|Reference : Life cycle inventory of stainless steel - A review of challenges, methods and applications|
|Parts of books : Contribution to collective works|
|Engineering, computing & technology : Materials science & engineering|
|Life cycle inventory of stainless steel - A review of challenges, methods and applications|
|Rossi, Barbara [Université de Liège - ULg > Département Argenco : Secteur MS2F > Adéquat. struct. aux exig. de fonct.& perfor. techn.-écon. >]|
|Integrated approach towards sustainable constructions|
|Borg, Ruben Paul|
|Gutenberg Press Ltd|
|[en] Life-cycle analysis ; stainless steel ; end-of-life ; solar reflectance ; thermal emittance|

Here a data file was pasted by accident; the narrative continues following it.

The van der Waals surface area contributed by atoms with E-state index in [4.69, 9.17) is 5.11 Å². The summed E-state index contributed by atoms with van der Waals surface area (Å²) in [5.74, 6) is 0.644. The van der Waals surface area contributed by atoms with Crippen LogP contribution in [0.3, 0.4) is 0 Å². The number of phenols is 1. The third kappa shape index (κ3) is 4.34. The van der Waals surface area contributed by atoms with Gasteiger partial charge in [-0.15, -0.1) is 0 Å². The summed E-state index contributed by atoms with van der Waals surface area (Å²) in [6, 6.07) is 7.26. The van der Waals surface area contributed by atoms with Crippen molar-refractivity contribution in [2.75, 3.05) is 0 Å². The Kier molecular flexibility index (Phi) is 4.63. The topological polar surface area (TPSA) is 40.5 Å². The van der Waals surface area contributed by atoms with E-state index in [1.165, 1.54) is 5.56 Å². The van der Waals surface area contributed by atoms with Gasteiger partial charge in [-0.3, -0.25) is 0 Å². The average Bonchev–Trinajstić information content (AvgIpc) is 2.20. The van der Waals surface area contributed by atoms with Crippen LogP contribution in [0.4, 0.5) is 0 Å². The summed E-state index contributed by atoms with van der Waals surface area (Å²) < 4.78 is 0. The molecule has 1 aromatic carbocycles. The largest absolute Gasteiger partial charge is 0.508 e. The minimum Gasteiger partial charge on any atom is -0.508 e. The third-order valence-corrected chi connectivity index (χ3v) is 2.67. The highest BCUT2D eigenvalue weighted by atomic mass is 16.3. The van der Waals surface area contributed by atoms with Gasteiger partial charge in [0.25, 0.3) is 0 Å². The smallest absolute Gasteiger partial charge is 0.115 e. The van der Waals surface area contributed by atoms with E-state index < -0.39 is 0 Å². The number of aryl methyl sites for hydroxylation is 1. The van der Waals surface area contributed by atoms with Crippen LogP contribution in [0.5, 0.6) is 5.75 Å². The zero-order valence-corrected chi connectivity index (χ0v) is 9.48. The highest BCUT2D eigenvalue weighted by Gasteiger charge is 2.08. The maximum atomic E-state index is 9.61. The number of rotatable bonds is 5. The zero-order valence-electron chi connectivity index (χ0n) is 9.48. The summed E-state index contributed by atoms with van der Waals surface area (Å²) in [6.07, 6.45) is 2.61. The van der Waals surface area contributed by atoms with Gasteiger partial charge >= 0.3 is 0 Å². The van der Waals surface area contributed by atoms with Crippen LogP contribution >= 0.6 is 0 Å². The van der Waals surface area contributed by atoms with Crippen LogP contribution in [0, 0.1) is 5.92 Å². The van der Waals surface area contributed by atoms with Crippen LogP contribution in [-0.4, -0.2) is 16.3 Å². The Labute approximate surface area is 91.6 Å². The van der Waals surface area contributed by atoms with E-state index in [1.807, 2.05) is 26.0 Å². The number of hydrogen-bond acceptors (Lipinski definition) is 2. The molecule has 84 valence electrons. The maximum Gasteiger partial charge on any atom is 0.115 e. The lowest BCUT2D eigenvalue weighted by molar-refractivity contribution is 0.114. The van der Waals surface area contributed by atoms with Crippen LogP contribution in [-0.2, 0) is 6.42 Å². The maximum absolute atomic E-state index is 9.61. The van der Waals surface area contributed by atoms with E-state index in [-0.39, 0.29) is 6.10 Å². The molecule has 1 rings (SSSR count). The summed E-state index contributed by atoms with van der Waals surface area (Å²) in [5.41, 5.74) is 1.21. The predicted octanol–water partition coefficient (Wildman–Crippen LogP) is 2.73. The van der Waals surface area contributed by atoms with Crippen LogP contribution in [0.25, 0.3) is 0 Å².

|[en] This chapter presents life cycle inventories (LCI) of stainless steel products (cold-rolled coils) with a focus on the challenges associated to the use of this material in the construction domain: roofs, façades, technical equipment, structural components. After an introduction describing recent applications of stainless steel in the construction domain, an overview of the challenges related to the use of this material is presented. In this section, a special attention paid to the Leadership in Environmental and Engineering Design (LEED) developed by the US Green Building Council (USGBC), that was one of the world’s first green building rating system (1990) and most widely used internationally. The most recognized European environmental assessment methods will also be mentioned. Several grades will then be described with regard to their mechanical (resistance and ductility) and physical properties (solar reflectance, thermal emittance) as well as surface finishes available for the construction domain. Afterwards, three grades in the form of cold-rolled coils (grades 304, 316 and 430) will be compared in terms of life-cycle inventory from cradle to gate including the end-of-life treatment. Indeed, since stainless steel is recycled to more than 90% at the end of its life and recyclable and indefinite number of times, the method that will be taken into account is referred as “allocation for scrap inputs and outputs using the closed material loop recycling methodology”. A short description of the reference method will also be provided. Last, depending on the recycling rate and thus net recycling content, several impacts such as the energy demand and CO2 emissions will be compared. The influence of the end-of-life credit method will be underlined and discussed.|
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